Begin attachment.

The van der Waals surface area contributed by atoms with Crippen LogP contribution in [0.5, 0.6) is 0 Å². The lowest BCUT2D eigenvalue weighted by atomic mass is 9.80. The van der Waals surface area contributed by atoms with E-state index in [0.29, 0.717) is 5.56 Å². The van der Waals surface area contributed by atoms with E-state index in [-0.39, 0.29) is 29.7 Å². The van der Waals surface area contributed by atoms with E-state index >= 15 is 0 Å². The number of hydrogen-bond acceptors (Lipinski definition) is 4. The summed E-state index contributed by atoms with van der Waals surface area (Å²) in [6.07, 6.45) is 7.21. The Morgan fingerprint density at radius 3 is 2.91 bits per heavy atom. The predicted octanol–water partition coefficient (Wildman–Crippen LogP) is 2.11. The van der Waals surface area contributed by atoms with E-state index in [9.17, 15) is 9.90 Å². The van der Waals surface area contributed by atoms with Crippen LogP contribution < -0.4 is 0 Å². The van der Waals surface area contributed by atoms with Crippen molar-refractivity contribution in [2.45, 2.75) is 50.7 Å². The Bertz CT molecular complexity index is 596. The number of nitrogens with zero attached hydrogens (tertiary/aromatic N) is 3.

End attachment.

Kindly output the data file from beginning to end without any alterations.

The van der Waals surface area contributed by atoms with Crippen LogP contribution in [0.5, 0.6) is 0 Å². The lowest BCUT2D eigenvalue weighted by atomic mass is 9.80. The van der Waals surface area contributed by atoms with E-state index in [0.29, 0.717) is 5.56 Å². The van der Waals surface area contributed by atoms with E-state index in [-0.39, 0.29) is 29.7 Å². The van der Waals surface area contributed by atoms with E-state index >= 15 is 0 Å². The number of hydrogen-bond acceptors (Lipinski definition) is 4. The summed E-state index contributed by atoms with van der Waals surface area (Å²) in [6.07, 6.45) is 7.21. The Morgan fingerprint density at radius 3 is 2.91 bits per heavy atom. The predicted octanol–water partition coefficient (Wildman–Crippen LogP) is 2.11. The van der Waals surface area contributed by atoms with E-state index in [9.17, 15) is 9.90 Å². The van der Waals surface area contributed by atoms with Crippen LogP contribution < -0.4 is 0 Å². The van der Waals surface area contributed by atoms with Crippen molar-refractivity contribution in [2.45, 2.75) is 50.7 Å². The Bertz CT molecular complexity index is 596. The number of nitrogens with zero attached hydrogens (tertiary/aromatic N) is 3.